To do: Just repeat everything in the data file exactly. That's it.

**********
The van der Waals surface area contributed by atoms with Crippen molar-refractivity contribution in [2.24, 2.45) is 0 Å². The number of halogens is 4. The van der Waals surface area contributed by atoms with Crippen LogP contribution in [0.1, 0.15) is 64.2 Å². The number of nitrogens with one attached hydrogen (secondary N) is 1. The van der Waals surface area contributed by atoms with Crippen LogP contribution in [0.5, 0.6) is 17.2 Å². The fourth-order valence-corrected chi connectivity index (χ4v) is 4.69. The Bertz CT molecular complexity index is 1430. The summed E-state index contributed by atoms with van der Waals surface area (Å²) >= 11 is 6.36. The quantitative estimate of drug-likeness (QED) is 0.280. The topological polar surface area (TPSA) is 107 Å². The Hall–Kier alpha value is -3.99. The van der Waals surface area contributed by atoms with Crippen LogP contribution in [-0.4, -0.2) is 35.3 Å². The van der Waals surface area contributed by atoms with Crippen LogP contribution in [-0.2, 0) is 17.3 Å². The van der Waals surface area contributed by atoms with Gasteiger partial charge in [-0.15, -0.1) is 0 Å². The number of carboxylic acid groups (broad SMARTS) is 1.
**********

The van der Waals surface area contributed by atoms with Crippen molar-refractivity contribution in [2.24, 2.45) is 0 Å². The number of halogens is 4. The van der Waals surface area contributed by atoms with Crippen LogP contribution in [0.1, 0.15) is 64.2 Å². The number of nitrogens with one attached hydrogen (secondary N) is 1. The van der Waals surface area contributed by atoms with Crippen LogP contribution in [0.5, 0.6) is 17.2 Å². The fourth-order valence-corrected chi connectivity index (χ4v) is 4.69. The Bertz CT molecular complexity index is 1430. The summed E-state index contributed by atoms with van der Waals surface area (Å²) >= 11 is 6.36. The quantitative estimate of drug-likeness (QED) is 0.280. The topological polar surface area (TPSA) is 107 Å². The Hall–Kier alpha value is -3.99. The van der Waals surface area contributed by atoms with Crippen LogP contribution in [-0.4, -0.2) is 35.3 Å². The van der Waals surface area contributed by atoms with Crippen LogP contribution in [-0.2, 0) is 17.3 Å². The van der Waals surface area contributed by atoms with Gasteiger partial charge in [-0.15, -0.1) is 0 Å². The number of carboxylic acid groups (broad SMARTS) is 1.